27 March 2019

Testing Dog Metacognition

Welcome back. I went back-and-forth and around the block before going with today’s blog post. It’s about dogs, which should please many readers, but dog metacognition?

Nevertheless, that’s what researchers from Germany’s Max Planck Institute for the Science of Human History and Friedrich Schiller University tested. And it is interesting.

Metacognition refers to the awareness and understanding of one’s own knowledge--knowing what you know and don’t know--and to one’s ability to understand, control and manipulate one’s cognitive processes.

What was Monty planning
when he sat with his back to the
photographer at his pet-portrait
For the study I’ll review, consider metacognition to be a dog’s ability to use its prior knowledge to plan a strategy for approaching a task, take necessary steps to problem solve, reflect on and evaluate results, and possibly modify its approach.

Metacognition Study Design
The researchers conducted three experiments to test if dogs were sensitive to the information they had or had not acquired and if they would seek additional information in situations of uncertainty.

For each experiment, dogs had to find a reward placed behind one of two V-shaped fences. The two fences stood about 5 feet (1.55 meters) apart. Each had a hinge at the top of the V and a gap of about 0.8 inches (2 centimeters) at the bottom of the V.

Experimental set-up, where E1 is experimenter who places reward then sits between two V-shaped fences, each with a hinge at top and gap at bottom, and E2 is experimenter holding dog being tested (from link.springer.com/article/10.3758%2Fs13420-018-0367-5).
Dogs were tested in Seen and Unseen conditions. In Seen trials, the dog saw where--behind which fence--the experimenter placed the reward; in Unseen trials, the dog did not.

The research question was whether dogs would look or smell through the bottom gap in the V’s when they had not seen where the reward was placed. Checking would indicate the dogs were aware they did not know where the reward was--a metacognitive ability--and that they were after more information before choosing a fence.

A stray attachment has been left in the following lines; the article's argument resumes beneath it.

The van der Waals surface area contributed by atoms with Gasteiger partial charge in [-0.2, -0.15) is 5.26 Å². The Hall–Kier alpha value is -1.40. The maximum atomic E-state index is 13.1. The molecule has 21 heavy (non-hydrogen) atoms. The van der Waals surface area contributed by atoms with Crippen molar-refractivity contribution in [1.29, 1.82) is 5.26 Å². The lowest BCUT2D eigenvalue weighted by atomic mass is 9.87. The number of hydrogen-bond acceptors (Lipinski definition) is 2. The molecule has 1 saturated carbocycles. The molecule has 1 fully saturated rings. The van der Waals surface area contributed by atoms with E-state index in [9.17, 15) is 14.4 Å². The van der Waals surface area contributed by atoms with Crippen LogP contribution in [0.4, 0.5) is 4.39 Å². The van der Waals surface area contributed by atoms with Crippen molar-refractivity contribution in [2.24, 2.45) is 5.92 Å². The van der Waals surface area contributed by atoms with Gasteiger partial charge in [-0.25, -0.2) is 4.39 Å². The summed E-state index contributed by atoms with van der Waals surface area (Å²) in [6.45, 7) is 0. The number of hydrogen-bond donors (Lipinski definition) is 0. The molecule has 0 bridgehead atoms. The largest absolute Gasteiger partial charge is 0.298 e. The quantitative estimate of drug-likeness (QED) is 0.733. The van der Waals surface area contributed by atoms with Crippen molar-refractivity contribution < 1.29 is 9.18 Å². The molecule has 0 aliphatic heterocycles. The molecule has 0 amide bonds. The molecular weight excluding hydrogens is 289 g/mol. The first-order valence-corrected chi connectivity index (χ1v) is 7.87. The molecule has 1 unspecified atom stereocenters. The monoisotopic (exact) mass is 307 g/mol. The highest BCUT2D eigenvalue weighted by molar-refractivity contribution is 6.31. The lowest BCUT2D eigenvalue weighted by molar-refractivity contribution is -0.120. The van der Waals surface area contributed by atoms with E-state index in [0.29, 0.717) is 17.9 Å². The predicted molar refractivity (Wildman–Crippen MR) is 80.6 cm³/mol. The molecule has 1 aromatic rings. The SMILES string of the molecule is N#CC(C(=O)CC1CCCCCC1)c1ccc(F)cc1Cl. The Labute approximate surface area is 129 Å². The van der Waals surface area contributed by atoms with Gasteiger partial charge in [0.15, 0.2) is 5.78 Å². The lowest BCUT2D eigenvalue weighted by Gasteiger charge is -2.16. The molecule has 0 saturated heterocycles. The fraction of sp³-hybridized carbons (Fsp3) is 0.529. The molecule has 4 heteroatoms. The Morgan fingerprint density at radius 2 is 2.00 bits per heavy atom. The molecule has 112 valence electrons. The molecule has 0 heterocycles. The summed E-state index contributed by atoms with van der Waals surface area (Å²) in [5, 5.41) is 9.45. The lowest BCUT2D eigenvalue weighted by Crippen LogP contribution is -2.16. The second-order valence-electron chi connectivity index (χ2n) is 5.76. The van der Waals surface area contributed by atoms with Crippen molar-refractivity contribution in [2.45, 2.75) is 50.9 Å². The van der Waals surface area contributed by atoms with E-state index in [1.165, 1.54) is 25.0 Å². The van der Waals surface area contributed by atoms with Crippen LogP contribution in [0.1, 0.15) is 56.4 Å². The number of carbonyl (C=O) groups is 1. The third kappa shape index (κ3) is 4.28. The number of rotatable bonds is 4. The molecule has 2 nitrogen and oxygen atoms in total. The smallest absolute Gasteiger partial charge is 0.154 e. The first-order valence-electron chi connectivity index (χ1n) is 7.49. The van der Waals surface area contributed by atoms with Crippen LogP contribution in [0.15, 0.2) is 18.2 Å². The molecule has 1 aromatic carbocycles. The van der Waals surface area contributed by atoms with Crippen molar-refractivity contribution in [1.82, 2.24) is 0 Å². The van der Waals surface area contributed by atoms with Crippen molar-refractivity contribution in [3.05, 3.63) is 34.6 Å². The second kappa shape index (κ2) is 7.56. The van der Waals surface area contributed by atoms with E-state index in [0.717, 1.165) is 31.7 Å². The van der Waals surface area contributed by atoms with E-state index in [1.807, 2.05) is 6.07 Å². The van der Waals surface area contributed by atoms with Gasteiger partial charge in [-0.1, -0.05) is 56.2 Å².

Metacognition Experiments

First Experiment: 48 dogs (26 female) of various breeds and ages were tested, with half searching for food and half searching for a favorite toy.

Each dog completed 24 trials of both Seen and Unseen conditions. On average, the dogs selected the correct fence in 94% of the Seen trials and in 57% of the Unseen trials, and they checked more frequently in Unseen than in Seen trials. Their accuracy and checking were higher when rewarded with the toy, which might reflect their experience searching for a toy or that they were not as over-motivated as with food.

Mean percent of trials (+ or – standard error) in which dogs checked for food (left) and toy in Unseen and Seen trials in Experiment 1 (from link.springer.com/article/10.3758%2Fs13420-018-0367-5).
Although the checking and searching patterns were similar to those observed with primates, dogs generally checked less and were therefore less likely to be successful in the Unseen condition, they did not learn the most effective strategy over trials, and they were not always accurate when they checked.

Second Experiment: 24 different dogs (12 female) were tested in both Seen and Unseen conditions, with half searching for low-quality food (dry dogfood) and half searching for high-quality food (meat sausages).

On average, the dogs selected the correct fence in 94% of the Seen trials and in 52% of the Unseen trials, and they checked more frequently in Unseen than in Seen trials. In contrast to primates, dogs’ checking response was independent of the value of the reward; food quality had no effect.

Third Experiment: The general procedure was the same as in the Seen condition of the other experiments, except 25 new dogs (14 female) were tested using four different time delays (5 to 120 seconds) between showing the reward and releasing the dog.

The dogs’ overall retrieval accuracy was significantly higher for shorter time delays; however, they did not check more often when the task was more difficult.

Wrap Up
Overall, dogs adapted their searching behavior by checking for extra information in a flexible way, indicating they had access to what they had seen. That dogs checked significantly more when they had no knowledge of the reward’s location (Unseen trials) could suggest metacognitive abilities.

The researchers concluded that further work was needed to determine which specific monitoring processes related to metacognition are involved. Alas, it’s another stay tuned. Of course, they could have studied cats. Thanks for stopping by.

Metacognition background:
Study of dog metacognition in Learning & Behavior journal: link.springer.com/article/10.3758%2Fs13420-018-0367-5
Article on study on ScienceDaily website: www.sciencedaily.com/releases/2018/11/181120125745.htm

A version of this blog post appeared earlier on www.warrensnotice.com.

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